A mechanistic study of the synergistic and counter effects of ultrasonic and solvent treatment on the rheology and asphaltene structure of heavy crude oil

Jafar Qajar*, Mehdi Razavifar, Masoud Riazi

*Corresponding author for this work

Research output: Contribution to journalArticleAcademicpeer-review

Abstract

Production from heavy oil reservoirs faces challenges, such as accumulating heavy hydrocarbon materials like asphaltenes near the wellbore, resulting in low recovery rates. To enhance recovery and prevent formation damage, methods often focus on reducing oil viscosity. Solvents and ultrasonic waves have proven effective in this regard, though challenges related to asphaltene aggregation and structural changes persist. This study explores the impact of simultaneously applying ultrasonic radiation and solvents on crude oil's viscosity and asphaltene structure. Toluene and n-heptane, representing aromatic and paraffinic solvents, were employed. Viscosity measurements and Fourier transform infrared spectroscopy tests were conducted on sonicated crude oil diluted with solvents and solvent-diluted crude oil subjected to sonication. Results were compared to untreated and separately treated crude oil samples. The study found that the most effective viscosity reduction method involved blending sonicated oil with toluene under optimal radiation time and concentration conditions. Two primary mechanisms for viscosity reduction were identified. Firstly, there was the dissolution and aggregation of asphaltene clusters. Secondly, chemical changes in asphaltene molecular structure were observed, altering the ratio of aromatic rings to aliphatic chains. This research offers potential insights into how ultrasonication and solvation interact to modify crude oil structure.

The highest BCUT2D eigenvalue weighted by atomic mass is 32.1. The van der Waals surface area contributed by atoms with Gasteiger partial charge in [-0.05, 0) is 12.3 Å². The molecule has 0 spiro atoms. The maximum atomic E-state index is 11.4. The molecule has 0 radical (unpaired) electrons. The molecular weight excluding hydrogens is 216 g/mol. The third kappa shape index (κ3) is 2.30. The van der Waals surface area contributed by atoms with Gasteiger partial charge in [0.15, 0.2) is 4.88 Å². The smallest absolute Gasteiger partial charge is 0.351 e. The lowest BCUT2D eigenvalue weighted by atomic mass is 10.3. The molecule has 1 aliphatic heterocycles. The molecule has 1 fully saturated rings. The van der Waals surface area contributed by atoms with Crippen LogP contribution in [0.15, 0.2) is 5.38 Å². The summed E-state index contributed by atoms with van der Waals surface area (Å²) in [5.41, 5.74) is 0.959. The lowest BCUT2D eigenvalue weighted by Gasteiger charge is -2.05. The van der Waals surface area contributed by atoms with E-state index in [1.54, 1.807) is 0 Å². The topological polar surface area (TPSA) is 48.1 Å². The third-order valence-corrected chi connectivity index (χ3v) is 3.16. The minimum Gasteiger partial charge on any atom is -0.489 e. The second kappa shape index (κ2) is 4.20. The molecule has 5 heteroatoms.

Original languageEnglish
Article number109619
Number of pages11
JournalChemical Engineering and Processing - Process Intensification
Volume195
DOIs
Publication statusPublished - Jan 2024

Keywords

  • Asphaltene aggregates
  • FTIR spectra
  • Heavy oil
  • Solvent
  • Ultrasonic radiation
  • Viscosity reduction

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